Category: Archive

Report cites blind eye to loyalist marchers

February 17, 2011

By Staff Reporter

The committee concludes in its report for the 2004 loyalist marching season that the police permitted known paramilitaries to march through Catholic areas.
The New York-based IPEC, in liaison with the Brehon Law Society has been monitoring parades in the North since 1997.
The two groups share the reports and views with the northern political parties, the police, governments and community groups.
Most of its members are U.S. citizens who volunteer their services, at the invitation of local residents’ groups, to independently observe and record the actions of police, protesters and marchers.
One of the group’s key findings is that although there has been progress and dialogue on controversial parades outside Belfast, in the city itself there has been no improvement with deteriorating relations between nationalists and the police.
“Outlawed loyalist paramilitary organizations which have killed many Catholics”, including residents of the three areas where it observed parades last summer “were promoted and celebrated by bands and Orange supporters,” the report stated.
In most cases, it said, the groups “publicized and extolled through the display of flags, and bannerettes, the wearing of military-style uniforms, and the chanting of slogans” were the Ulster Defense Association and Ulster Volunteer Force.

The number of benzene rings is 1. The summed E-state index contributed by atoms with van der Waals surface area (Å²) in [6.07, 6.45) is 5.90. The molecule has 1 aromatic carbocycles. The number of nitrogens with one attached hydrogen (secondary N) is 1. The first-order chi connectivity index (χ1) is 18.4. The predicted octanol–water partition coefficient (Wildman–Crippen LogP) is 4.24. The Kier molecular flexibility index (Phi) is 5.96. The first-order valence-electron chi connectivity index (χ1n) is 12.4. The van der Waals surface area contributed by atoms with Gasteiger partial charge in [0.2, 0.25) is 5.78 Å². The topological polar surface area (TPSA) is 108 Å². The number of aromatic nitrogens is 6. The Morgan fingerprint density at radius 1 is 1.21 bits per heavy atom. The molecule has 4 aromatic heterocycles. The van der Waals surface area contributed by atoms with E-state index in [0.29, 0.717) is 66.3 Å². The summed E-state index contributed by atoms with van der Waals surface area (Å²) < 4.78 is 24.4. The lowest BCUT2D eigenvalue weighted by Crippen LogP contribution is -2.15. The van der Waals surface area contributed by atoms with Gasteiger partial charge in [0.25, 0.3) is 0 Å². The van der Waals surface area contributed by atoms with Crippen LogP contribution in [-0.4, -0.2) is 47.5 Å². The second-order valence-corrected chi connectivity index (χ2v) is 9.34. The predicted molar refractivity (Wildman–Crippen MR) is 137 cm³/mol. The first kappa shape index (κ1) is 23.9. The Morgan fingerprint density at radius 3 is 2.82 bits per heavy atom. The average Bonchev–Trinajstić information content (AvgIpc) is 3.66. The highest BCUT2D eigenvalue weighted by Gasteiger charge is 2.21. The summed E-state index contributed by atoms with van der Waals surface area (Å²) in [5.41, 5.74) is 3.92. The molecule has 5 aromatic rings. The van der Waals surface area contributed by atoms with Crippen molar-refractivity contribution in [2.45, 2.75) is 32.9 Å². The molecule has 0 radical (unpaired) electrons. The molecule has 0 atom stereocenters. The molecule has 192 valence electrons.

At the parade where the most serious violence of last year’s marching season took place, at Ardoyne on July 12th, “an Orangeman carried a UDA bannerette” said the IPEC report.
Also in Ardoyne, at least one leader of the UDA – William Borland – marched with other Orange Order supporters “with the assistance of more than 1,000 police and soldiers in riot gear”, the report stated.
“This was at least the second year in a row that this UDA leader marched through a locked-down Ardoyne. Nationalist leaders said other loyalist leaders were also among the 300-400 rowdy loyalist hangers-on escorted through the nationalist community.”
This, said the IPEC report, “clearly violates conditions placed on contested parades by the Northern Ireland Parades Commission”. It also says that in the Short Strand, “sectarian tunes were played in violation of clear prohibitions on such conduct.”
In Ardoyne, it said, “Sectarian harassment was hurled at nationalist residents” by Orange supporters. It also claims the police allowed the march to go ahead because of “days of loyalist blockades” and “threats by Orangemen to block streets if supporters were not allowed to march with them.”
Nationalists, it said, “viewed this brazen violation of the Parades Commission determination as another example of the police giving in to loyalist and Orange threats of disorder.”
At the Springfield Road march in West Belfast, it stated, nationalists “were disappointed, though perhaps not surprised”, when the Parades Commission reversed its initial ban on the June 26 Orange parade.

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